The expansion of the Nabiac borefield well ahead of schedule will help safeguard the Manning-Great Lakes water supply during this the worst drought on record, according to MidCoast Council.
Council has completed the installation of four additional production bores on the Nabiac borefield, boosting the aquifer system's capacity from 6 to 8 megalitres per day, taking some of the pressure off Bootawa Dam, the area's main source of water.
Expansion of the borefield will continue over the next few months, ahead of the original schedule of 2025. A further eight bores will be installed by the end of February, increasing production at Nabiac to at least 12 megalitres per day with further expansion being investigated through use of a portable desalination plant.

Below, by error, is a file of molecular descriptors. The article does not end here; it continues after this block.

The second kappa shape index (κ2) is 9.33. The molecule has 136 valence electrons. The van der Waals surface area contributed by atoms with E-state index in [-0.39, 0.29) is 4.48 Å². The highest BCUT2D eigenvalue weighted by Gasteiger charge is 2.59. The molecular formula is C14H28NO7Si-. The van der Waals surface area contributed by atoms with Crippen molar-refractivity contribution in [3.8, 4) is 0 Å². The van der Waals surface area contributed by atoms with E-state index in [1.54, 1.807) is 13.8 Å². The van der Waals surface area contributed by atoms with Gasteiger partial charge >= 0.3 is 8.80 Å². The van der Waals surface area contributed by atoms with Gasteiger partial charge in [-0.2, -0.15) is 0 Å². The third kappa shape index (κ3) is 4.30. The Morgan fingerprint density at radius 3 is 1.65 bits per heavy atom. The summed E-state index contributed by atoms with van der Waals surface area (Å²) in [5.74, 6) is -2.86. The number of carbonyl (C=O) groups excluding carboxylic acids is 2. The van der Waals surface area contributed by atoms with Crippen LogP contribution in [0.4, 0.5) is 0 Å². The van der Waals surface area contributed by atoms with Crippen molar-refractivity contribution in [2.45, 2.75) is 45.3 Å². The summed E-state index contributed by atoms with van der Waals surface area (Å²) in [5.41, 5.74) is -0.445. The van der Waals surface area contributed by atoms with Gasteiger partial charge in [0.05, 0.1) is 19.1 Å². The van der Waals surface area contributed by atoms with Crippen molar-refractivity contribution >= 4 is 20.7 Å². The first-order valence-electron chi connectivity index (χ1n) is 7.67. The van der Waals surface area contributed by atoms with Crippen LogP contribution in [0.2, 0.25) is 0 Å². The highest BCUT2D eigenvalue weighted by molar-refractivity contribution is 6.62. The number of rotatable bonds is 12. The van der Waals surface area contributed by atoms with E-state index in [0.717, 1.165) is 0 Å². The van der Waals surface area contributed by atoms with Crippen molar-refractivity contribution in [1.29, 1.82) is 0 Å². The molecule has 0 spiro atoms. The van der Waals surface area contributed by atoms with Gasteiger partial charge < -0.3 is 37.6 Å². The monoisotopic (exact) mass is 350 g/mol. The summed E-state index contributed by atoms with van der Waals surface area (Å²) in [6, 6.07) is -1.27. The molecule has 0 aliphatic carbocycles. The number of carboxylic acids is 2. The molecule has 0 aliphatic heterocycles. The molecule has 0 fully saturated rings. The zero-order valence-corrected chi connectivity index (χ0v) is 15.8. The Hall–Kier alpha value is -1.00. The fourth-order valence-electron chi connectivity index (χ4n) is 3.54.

The NSW Government has supported council's drought response plans with $1 million in funding for critical infrastructure.
Meanwhile, council has asked residents to ensure they comply with Severe (level 4) water restrictions, which places a ban on outdoor water use.
"We're working on a number of fronts to ensure we will continue to supply water to our community until normal rainfall patterns return," council's director of infrastructure and engineering services, Rob Scott said.
"There is no doubt that this is the worst drought on record in our region. Water is extremely scarce right now. Our rural community is really struggling."
"If we can lower our daily usage to below 17 megalitres a day, the Manning-Great Lakes supply will last into next year without any further rainfall.
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